Currently at the University of Michigan, students can receive a prescription for Adderall through Counseling and Psychological Services (CAPS) or the University Health Service (UHS). However the process is by no means quick and easy, involving multiple interviews, tests and other screening devices. Jim Dolan, clinical director of CAPS, states that his department consistently sees around 150 students per year requesting ADHD testing. However, he contends that most of these students are struggling with the transition to college life, not seeking drugs “When they [students] encounter…. difficulties concentrating the first thing they think of is “oh, I must have ADHD””, says Dolan.

UHS primarily functions to provide continuing medication programs for students who arrive at college with established and documented prescriptions. Dr. Elizabeth Cardinale, a physician lead in the UHS internal medicine department, says that in an ideal situation a “Psychiatrist can initiate [ADHD treatment] and we [UHS] will continue”. In Cardinale’s opinion the “gold standard is having students go through neuropsychiatric testing” to be diagnosed. But, she also admits that there are several different ways that and ADHD diagnosis can be made, “every clinician is going to do things slightly differently” and when it comes to prescriptions there are “a lot of indications for Adderall” and “clinicians have a lot of autonomy”. It’s this autonomy that put the drugs in wider circulation on campus.

Students like Jake who have Adderall prescriptions, but don’t need the medication daily often share unused pills with friends. Although Jake insists that he tries not to “go out exposing that I have and Adderall script”, he does admit to sharing the medication with close friends from home. To try and counter this issue departments on campus try to educate students on the effects and abuse potential of Adderall. Any student receiving the medication is given instruction to not to tell their friends that they have to drugs, and a stern reminder that selling or sharing them is illegal. Mary Jo Desprez, the director of Wolverine Wellness, a branch of UHS that handles substance abuse, thinks that “because people think that it is so normal to share, or get it to go through finals” students don’t actually realize how dangerous stimulants can be. Desprez warns, “stimulants are addictive” for students taking Adderall without the chemical imbalance related to ADHD, the drug pretty much “works like cocaine”. In addition, Wolverine Wellness started a program targeted at Greek Life students to discourage mixing the Adderall with alcohol. This campaign began after Theta Chi fraternity brother Josh Levine died by combining the drugs in 2014. For their part, Dr. Cardinale says that UHS is currently working on revising their stimulant prescription protocols, and requiring documentation of thorough neuropsychiatric testing and diagnosis before a student can refill a prescription, however those standards won’t go into effect until the 2017-18 school year.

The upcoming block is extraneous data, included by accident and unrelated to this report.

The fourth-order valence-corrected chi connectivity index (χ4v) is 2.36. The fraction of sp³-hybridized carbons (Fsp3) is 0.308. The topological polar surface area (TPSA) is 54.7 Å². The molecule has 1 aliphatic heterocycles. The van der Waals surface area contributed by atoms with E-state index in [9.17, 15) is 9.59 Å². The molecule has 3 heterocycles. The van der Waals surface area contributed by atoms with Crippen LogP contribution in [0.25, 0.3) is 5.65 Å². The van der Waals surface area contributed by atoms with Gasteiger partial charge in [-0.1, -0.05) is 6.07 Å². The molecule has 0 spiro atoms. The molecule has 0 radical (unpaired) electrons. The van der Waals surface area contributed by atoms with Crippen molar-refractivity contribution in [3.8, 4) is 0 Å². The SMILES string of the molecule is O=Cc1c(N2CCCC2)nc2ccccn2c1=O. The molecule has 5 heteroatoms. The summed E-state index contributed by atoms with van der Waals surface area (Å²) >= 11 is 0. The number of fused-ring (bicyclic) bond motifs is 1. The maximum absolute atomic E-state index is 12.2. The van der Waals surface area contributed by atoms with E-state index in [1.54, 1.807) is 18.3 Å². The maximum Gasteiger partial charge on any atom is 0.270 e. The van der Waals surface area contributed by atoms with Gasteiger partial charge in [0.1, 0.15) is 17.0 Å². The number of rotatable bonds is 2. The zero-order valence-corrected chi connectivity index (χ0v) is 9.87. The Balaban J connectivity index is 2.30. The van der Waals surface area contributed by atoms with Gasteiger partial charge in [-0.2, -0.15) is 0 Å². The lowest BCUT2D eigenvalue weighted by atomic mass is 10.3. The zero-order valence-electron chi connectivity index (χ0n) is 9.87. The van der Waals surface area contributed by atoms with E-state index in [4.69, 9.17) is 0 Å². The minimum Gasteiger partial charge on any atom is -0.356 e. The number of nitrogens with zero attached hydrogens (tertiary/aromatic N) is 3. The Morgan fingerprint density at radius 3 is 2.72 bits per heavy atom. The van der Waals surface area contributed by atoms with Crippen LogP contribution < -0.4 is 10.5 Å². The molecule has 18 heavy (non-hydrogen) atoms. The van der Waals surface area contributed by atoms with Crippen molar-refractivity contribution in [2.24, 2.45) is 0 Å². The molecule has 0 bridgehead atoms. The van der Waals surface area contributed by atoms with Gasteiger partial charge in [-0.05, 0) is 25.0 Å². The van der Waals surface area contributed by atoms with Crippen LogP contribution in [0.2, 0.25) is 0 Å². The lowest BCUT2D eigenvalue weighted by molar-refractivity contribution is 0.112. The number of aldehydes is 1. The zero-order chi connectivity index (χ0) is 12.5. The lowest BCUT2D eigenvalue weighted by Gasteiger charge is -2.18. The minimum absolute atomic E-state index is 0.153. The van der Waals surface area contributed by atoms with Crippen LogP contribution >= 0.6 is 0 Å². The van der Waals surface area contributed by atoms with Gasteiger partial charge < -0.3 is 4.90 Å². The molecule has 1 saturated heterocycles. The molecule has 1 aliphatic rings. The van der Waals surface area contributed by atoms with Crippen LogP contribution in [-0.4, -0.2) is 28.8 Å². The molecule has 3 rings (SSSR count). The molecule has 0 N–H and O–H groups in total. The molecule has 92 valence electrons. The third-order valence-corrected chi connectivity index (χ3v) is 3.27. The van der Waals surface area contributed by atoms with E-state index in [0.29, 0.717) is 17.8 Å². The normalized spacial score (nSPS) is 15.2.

Despite the hard work of university health officials, many of their efforts only work to regulate the distribution of these drugs within the university health system or with specifically targeted groups. The high stress culture or college still remains and Jake, and many students like him, are still using Adderall as a “coping mechanism to be able to handle that environment”.


*Only student’s first names have been used to protect their privacy